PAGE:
It's troublesome: the mix of apathy and emotional incontinence with psp, compounded by fixed gaze, physical stiffness and delay in mental processes, makes teasing out my guy's true moods challenging. Strelley, I'd really like to know whether depression caused by chemical inbalances and depression caused by unhappy life events are usefully treated in the same way. I know that's asking for a big generalization, but when one has reason to be sad, are medications helpful? Many of the usual non-medical approaches - endorphin-producing vigorous exercise, for example - aren't available to us, so if a pill will help, I'm all for it. I just am wondering about the limits of that kind of prescription in a general way. For me, I better get with the exercise!


Hi easterncedar

I have very little knowledge with respect to the subject of depression. There are several types of depression, but when discussed with respect to PSP, I think it is "major or clinical" depression that is meant. As mentioned before, most recent studies indicate that a PSP sufferer is more likely to be showing "apathy" rather than clinical depression (despite some similarities in symptoms).

Clinical depression has been associated with low serotonin levels and treated with antidepressants (like selective serotonin reuptake inhibitors). This has been shown recently to be only partly true. It appears that such antidepressants take a long time to act because they are associated with new neuron growth (neurogenesis) in region of our brain (hippocampus) that involves (apart from memory) mood and emotional responses.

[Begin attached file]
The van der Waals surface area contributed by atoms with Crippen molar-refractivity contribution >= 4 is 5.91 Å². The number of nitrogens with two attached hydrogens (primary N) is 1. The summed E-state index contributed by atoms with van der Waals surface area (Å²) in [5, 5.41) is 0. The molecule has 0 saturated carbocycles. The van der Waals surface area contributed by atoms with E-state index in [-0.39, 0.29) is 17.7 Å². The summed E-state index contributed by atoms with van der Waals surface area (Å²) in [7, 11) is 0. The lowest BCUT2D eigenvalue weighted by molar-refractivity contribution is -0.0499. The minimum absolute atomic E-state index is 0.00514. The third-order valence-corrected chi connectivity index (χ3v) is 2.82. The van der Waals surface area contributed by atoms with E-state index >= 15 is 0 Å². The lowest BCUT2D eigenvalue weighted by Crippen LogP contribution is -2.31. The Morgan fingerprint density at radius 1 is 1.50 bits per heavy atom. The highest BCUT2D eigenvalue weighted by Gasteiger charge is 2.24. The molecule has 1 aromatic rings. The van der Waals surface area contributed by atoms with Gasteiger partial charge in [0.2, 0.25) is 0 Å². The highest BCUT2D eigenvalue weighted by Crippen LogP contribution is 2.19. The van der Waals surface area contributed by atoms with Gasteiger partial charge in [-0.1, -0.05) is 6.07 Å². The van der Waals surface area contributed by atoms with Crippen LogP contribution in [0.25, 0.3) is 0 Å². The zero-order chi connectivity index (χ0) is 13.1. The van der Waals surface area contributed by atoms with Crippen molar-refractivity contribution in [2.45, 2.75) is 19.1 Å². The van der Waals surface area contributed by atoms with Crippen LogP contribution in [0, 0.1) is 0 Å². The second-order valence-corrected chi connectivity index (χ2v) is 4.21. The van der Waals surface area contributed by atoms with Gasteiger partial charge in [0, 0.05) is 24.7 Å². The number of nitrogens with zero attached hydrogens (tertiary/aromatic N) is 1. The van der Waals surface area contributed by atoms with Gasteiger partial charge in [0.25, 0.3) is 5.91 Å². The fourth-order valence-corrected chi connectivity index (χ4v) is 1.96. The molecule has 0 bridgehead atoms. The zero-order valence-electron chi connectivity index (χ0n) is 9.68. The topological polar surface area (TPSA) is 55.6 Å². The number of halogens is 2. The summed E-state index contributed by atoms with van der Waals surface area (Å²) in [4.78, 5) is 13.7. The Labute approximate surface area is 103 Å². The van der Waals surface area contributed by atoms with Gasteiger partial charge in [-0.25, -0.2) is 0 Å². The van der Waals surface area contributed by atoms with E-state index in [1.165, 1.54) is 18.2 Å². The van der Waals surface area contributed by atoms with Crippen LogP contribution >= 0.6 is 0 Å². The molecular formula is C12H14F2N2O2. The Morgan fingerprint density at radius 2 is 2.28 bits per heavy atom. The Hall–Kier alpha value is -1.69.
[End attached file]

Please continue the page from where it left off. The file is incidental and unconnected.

So it all becomes very complex with conditions like PSP where many parts of the brain are damaged. Some damage has been noted to parts of the hippocampus at autopsy in PSP patients.

Clinical depression is quite different from mild depression caused by unhappy life events and uncomplicated grief. While some doctors treat the latter with medications, it has been shown to be totally unnecessary. The prognosis is good for such people without resorting to medications.

My general approach to PSP is "the less medication the better" (except when controlling excessive pain). However, this is the personal view of an old medical scientist that I would not thrust on others!

Take care



Thank you very much, T. You have shed some light, as usual! Very helpful. I'm with you in preferring less medication in general - I'm glad to have a scientific opinion validating my bias! However, the low, trial dose of zoloft doesn't seem to be doing him any harm, and his GP has increased the dose. (In consultation with our neurologist, who has a great deal of experience with psp.) My guy is having a first meeting with a counselor today, something he asked me to arrange. I have hopes of that. Along with all the other complicating aspects of psp, his stoicism makes it hard to read his emotional state, so that he asked for help strikes me as both brave and indicative of how hard a time he is having underneath it all. I wonder how all the other psp sufferers manage. It's so scary, but we go on, and do enjoy life quite a bit in between falls.